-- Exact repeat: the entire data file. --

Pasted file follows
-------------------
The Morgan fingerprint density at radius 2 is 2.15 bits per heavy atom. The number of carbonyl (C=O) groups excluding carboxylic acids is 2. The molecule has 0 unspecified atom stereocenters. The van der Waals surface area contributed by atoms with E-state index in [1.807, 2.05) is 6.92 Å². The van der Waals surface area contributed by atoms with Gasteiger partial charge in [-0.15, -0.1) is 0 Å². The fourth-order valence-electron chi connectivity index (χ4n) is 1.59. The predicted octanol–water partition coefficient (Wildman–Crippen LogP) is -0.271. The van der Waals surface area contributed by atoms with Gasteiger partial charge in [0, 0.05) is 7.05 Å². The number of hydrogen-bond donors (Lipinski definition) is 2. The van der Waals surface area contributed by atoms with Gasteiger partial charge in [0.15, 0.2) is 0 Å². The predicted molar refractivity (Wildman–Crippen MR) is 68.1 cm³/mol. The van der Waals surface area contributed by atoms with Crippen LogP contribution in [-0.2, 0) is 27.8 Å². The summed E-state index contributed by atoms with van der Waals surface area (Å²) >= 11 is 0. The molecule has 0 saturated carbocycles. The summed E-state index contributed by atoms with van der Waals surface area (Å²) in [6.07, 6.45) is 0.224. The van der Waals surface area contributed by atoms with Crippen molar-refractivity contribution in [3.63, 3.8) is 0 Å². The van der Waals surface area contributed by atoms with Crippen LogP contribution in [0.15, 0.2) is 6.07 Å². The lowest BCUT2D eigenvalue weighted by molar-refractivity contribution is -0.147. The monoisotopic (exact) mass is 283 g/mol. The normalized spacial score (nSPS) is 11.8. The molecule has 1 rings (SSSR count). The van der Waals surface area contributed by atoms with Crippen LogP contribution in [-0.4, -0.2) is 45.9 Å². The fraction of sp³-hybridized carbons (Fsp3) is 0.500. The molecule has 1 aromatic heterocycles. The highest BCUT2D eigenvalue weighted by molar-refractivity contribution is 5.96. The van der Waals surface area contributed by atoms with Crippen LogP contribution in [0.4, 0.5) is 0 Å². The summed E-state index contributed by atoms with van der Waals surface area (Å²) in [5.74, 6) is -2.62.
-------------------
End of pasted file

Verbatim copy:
The Morgan fingerprint density at radius 2 is 2.15 bits per heavy atom. The number of carbonyl (C=O) groups excluding carboxylic acids is 2. The molecule has 0 unspecified atom stereocenters. The van der Waals surface area contributed by atoms with E-state index in [1.807, 2.05) is 6.92 Å². The van der Waals surface area contributed by atoms with Gasteiger partial charge in [-0.15, -0.1) is 0 Å². The fourth-order valence-electron chi connectivity index (χ4n) is 1.59. The predicted octanol–water partition coefficient (Wildman–Crippen LogP) is -0.271. The van der Waals surface area contributed by atoms with Gasteiger partial charge in [0, 0.05) is 7.05 Å². The number of hydrogen-bond donors (Lipinski definition) is 2. The van der Waals surface area contributed by atoms with Gasteiger partial charge in [0.15, 0.2) is 0 Å². The predicted molar refractivity (Wildman–Crippen MR) is 68.1 cm³/mol. The van der Waals surface area contributed by atoms with Crippen LogP contribution in [-0.2, 0) is 27.8 Å². The summed E-state index contributed by atoms with van der Waals surface area (Å²) >= 11 is 0. The molecule has 0 saturated carbocycles. The summed E-state index contributed by atoms with van der Waals surface area (Å²) in [6.07, 6.45) is 0.224. The van der Waals surface area contributed by atoms with Crippen molar-refractivity contribution in [3.63, 3.8) is 0 Å². The van der Waals surface area contributed by atoms with Crippen LogP contribution in [0.15, 0.2) is 6.07 Å². The lowest BCUT2D eigenvalue weighted by molar-refractivity contribution is -0.147. The monoisotopic (exact) mass is 283 g/mol. The normalized spacial score (nSPS) is 11.8. The molecule has 1 rings (SSSR count). The van der Waals surface area contributed by atoms with Crippen LogP contribution in [-0.4, -0.2) is 45.9 Å². The fraction of sp³-hybridized carbons (Fsp3) is 0.500. The molecule has 1 aromatic heterocycles. The highest BCUT2D eigenvalue weighted by molar-refractivity contribution is 5.96. The van der Waals surface area contributed by atoms with Crippen LogP contribution in [0.4, 0.5) is 0 Å². The summed E-state index contributed by atoms with van der Waals surface area (Å²) in [5.74, 6) is -2.62.